Dark Succession is an excellent mixture of action and romance, which alone made for a wonderful read. However, I was glued to the pages of this book because of the excellent story telling and an gripping “whodunit” plot line. Ryland’s pack members are being killed off and he has no idea who is doing it or why it is happening. In addition, someone keeps breaking into Ryland’s den, and he finds a mysterious coded diary that his dead brother left behind. Ryland doesn’t know who can help him, and after he has been lied to and hurt by his own family so often, he cannot even trust that his True Mate, Nora, is innocent. We are introduced to a wonderful cast of characters and I found myself constantly looking for a hint or clue that would help me solve the mysteries. I could not put this book down.
On top the great whodunit story, we have Nora: our heroine. Nora is a shewolf and daughter of her pack’s former leader. She is strong, but was destroyed by her own capture and torture and is no longer the confident shewolf she once was. (We read about her captivity in the first book, She Wolf.)
What I love about Nora is that we watch her grow from the weak shell of her former self to the strong alpha-bitch she was born to be. For wolven to show fear is signing a death warrant. And Nora does that early on in the book when a not very nice wolven grabbed her wrists, forcing Nora back into her memories of her capture. We watch her learn to overcome the past, and with the patience and love of her Mate, she gains back her confidence.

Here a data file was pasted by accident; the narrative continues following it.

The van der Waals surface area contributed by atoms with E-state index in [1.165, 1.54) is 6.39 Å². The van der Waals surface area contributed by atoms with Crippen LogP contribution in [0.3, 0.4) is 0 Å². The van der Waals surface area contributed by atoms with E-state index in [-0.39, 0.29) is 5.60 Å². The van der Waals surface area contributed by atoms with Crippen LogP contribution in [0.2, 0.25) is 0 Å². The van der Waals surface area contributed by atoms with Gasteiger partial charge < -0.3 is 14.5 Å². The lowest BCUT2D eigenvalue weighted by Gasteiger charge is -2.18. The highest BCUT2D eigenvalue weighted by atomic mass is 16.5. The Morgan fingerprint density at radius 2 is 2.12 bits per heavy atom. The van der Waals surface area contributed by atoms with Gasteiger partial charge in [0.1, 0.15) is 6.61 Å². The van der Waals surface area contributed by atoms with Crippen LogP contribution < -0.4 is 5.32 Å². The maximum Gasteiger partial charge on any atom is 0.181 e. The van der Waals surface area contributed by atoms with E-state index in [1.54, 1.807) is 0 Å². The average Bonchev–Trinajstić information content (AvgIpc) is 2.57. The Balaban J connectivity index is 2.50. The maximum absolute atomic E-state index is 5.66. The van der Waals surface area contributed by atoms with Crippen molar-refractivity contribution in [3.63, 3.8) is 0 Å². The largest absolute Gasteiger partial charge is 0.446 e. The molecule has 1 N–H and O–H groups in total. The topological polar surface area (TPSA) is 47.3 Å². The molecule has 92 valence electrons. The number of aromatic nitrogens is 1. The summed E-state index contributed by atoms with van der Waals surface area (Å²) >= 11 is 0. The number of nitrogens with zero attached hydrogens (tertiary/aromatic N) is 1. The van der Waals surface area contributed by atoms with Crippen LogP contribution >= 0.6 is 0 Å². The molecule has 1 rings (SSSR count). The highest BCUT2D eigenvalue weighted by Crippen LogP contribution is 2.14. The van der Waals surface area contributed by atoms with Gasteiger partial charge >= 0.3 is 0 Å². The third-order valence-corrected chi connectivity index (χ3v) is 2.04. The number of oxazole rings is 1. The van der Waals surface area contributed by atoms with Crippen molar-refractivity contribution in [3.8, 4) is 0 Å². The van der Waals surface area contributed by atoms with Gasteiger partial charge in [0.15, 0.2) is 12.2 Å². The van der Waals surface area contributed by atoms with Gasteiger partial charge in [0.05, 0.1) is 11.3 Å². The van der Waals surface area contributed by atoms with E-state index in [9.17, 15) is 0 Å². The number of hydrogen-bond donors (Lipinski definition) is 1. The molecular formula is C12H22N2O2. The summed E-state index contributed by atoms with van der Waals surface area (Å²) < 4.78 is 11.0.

On the flip side of Nora’s story is Ryland’s journey from lonely leader to powerful alpha with a heart. Early on he is drawn to Nora physically because of the True Mate bond. But, he is disgusted by Nora’s fear, yet knows he must accept it since she is his destined Mate. He gives her time to grow and is surprised at how deeply he learns to care for her. The author provides great character development as Ryland goes from desires fueled solely by the bond nature put in place - to realizing his own faults as he watches his mate grow.
The story is well written and a joy to read. The end of the book started to drag some, but mostly because I wanted to get some answers and was an impatient reader. I was a bit disappointed that I couldn’t figure out exactly who was behind all of the shannigans, but it was still a great mystery. One thing that did bother me was Nora’s constant self-berating of her body. Even after she is able to “see” herself through her lover’s eyes and heart, she still puts herself down. She is stronger than that, and it annoyed me. But in the end, the story is a good one and I highly recommend.